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Empirical Estimation

In this model, empirically derived formulas are used to predict data that are a required part of the software project-planning step. The empirical data are derived from a limited sample of projects.

Resource models consist of one or more empirically derived equations. These equations are used to predict effort (in person-month), project duration, or other pertinent project data. There are four classes of resource models:

• Static single-variable models

• Static multivariable models

• Dynamic multivariable models

• Theoretical models

Static single-variable model has the following form

Resource = c1 X (estimated characteristics c2)

Resource could be effort, project duration, staff size, or lines of software documentation.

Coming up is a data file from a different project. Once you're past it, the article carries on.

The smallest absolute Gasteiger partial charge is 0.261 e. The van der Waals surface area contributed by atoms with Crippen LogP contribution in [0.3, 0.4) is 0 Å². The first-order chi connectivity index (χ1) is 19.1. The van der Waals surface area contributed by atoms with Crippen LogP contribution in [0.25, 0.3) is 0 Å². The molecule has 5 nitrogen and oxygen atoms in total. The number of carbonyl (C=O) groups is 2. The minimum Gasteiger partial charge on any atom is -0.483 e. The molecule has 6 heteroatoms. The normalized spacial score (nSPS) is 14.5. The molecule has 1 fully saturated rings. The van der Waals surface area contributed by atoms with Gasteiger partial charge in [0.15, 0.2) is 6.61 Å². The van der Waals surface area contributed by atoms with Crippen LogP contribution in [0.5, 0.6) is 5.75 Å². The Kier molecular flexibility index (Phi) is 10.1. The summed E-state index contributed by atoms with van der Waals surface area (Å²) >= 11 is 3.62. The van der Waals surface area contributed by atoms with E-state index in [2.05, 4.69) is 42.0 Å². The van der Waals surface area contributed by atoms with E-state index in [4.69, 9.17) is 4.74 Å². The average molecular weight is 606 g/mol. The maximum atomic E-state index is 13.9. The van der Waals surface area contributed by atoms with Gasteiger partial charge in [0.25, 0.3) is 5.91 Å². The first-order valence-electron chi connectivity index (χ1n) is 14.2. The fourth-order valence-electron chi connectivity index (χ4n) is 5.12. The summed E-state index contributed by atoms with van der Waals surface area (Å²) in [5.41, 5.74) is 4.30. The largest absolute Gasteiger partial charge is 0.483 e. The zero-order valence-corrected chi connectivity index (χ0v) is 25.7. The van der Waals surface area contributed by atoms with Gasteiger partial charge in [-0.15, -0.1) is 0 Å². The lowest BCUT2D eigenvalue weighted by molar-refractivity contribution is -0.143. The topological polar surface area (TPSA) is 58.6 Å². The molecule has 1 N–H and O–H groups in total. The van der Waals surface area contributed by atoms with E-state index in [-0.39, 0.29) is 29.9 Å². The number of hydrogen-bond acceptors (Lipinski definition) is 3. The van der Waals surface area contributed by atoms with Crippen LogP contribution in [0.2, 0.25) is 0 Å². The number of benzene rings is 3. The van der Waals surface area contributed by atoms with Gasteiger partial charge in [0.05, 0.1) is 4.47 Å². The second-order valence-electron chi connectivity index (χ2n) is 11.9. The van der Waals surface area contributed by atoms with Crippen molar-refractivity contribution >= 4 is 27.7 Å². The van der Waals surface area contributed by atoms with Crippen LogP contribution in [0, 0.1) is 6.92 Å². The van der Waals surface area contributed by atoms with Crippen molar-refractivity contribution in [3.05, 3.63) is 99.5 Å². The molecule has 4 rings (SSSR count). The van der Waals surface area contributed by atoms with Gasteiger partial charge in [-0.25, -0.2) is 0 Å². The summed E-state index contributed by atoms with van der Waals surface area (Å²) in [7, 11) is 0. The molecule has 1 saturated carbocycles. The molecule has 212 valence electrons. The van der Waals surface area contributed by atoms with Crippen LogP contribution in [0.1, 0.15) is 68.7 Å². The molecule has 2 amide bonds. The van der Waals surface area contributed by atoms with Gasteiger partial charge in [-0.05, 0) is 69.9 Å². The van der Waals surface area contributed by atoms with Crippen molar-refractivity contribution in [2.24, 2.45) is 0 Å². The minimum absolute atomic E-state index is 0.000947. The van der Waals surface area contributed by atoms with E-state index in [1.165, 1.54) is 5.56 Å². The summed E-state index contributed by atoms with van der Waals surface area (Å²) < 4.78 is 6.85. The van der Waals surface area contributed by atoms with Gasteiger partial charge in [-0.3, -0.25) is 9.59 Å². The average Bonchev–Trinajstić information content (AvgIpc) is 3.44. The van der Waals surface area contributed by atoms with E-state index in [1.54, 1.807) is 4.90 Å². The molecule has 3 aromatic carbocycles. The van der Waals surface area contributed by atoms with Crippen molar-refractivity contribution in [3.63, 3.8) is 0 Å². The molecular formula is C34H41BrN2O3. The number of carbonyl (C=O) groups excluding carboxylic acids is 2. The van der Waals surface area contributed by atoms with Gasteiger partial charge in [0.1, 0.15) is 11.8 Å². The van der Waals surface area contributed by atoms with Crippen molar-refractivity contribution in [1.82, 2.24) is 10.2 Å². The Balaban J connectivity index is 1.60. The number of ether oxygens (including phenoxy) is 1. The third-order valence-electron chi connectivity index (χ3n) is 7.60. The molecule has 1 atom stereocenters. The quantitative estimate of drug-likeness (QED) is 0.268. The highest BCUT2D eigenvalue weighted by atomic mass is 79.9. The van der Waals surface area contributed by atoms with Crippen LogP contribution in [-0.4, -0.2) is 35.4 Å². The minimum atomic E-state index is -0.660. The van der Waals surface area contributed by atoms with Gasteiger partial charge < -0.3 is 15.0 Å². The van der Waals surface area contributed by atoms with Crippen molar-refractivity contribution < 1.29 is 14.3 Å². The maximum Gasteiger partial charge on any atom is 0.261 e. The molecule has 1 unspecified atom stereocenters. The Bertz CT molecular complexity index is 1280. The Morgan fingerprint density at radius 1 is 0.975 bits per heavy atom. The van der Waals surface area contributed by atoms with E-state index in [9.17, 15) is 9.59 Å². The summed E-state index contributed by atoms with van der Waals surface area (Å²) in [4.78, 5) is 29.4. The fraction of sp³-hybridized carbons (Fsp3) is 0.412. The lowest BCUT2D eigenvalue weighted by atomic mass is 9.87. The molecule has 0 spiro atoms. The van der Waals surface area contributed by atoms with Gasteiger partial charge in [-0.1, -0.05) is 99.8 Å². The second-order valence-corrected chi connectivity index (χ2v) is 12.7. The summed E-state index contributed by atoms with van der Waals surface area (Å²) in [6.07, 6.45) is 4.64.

c1 and c2 are constants derived from data of past projects.

Estimated characteristics is line of code, effort (if estimated), or other software characteristics.

The basic version of the Constructive Cost Model, or COCOMO, presented in the next section is an example of a static-variable model.

Static multivariable models also use historical data to derive empirical relationships. A typical model of this category takes the form

Resource = c11e1 + c12e2+ .................

Where ei is the ith software characteristics and ci1,ci2 are empirically derived constants for the ith characteristics.

In dynamic multivariable models, resource requirements are projected as a function of time. If the model is derived empirically, resources are defined in a series of time steps that allocate some percentage of effort (or other resource) to each step in the software engineering process. Further, each step may be divided into tasks. A theoretical approach to dynamic multivariable modeling hypothesizes a continuous "resource expenditure curve" and from it, derives equations that model behavior of the resource.


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